I find myself watching more and more Investigation Discovery shows through Hulu, and one of the programs I’ve been kinda binge-watching is “Homicide Hunter.” It features Lt. Joe Kenda, a retired Colorado Springs homicide detective who spent 23 years with the department. He retired in 1996. During his career, he’s solved almost 400 homicides, and the show looks back on a wide range of cases.
Kenda is now in his early 70s, and he fills in the details of each case, providing comments here and there as the dramatization unfolds. Some cases can be horrific, like the one I watched earlier this week where a suspect shot and killed three people at a local bar and set fire to the place, and then shot and killed two sisters at a 24-hour convenience store. It was described as a “massacre” and Kenda, his team and other law officials worked constantly to bring the killer to light.
I like Kenda’s no-nonsense approach to talking about these homicide cases. He talks off-the-cuff, which makes the show fascinating to watch, well, for me anyway. He also has a catch phrase of sorts — “my, my, my.” I’m sometimes tempted to get a “Homicide Hunter” T-shirt I found on Amazon (like I need more T-shirts). The show “Homicide Hunter” started in September 2011 and started doing well in the ratings. I’m amazed at how much Kenda can remember about the cases, even ones from more than 40 years ago. He does read up on some past homicides he’s worked before shooting an episode.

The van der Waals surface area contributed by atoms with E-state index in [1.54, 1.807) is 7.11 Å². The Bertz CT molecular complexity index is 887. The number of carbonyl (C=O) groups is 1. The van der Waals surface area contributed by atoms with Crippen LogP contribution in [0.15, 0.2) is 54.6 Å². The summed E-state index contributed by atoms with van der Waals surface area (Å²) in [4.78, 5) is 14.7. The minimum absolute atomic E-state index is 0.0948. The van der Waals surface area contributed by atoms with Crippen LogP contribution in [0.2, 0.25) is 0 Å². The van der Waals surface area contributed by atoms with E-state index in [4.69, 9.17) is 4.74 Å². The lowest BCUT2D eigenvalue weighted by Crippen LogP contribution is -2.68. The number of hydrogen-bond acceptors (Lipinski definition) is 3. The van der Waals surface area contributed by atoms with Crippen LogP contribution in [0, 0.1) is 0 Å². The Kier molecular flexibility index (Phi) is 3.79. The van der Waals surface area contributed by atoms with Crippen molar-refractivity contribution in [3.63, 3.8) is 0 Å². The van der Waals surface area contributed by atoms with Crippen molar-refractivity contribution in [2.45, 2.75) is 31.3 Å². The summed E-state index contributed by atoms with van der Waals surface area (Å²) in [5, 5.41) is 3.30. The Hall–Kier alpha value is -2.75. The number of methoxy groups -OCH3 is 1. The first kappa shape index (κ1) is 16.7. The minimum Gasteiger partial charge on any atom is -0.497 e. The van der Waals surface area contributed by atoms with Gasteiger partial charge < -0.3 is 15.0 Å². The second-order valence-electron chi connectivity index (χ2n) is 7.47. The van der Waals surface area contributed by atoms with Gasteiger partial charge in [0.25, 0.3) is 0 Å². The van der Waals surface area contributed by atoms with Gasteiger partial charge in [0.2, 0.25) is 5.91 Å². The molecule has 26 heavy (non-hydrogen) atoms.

So far the show’s run for eight seasons with 124 episodes. Seven of those seasons are available on Hulu. I tend to skip around, picking episodes with cases that sound interesting to watch. I’ve come to recognize some of Kenda’s fellow officers who also share information about the cases. Sometimes friends or family members of the victims are on the program as well, and you learn a little more about them as a person.
Last month, Kenda announced that season 9 will be the last season of “Homicide Hunter,” saying his remaining cases are either too gory for TV or don’t really have much to them. But thankfully he plans to continue working with Investigation Discovery. I’ve grown to enjoy watching his gruff and straight-forward demeanor.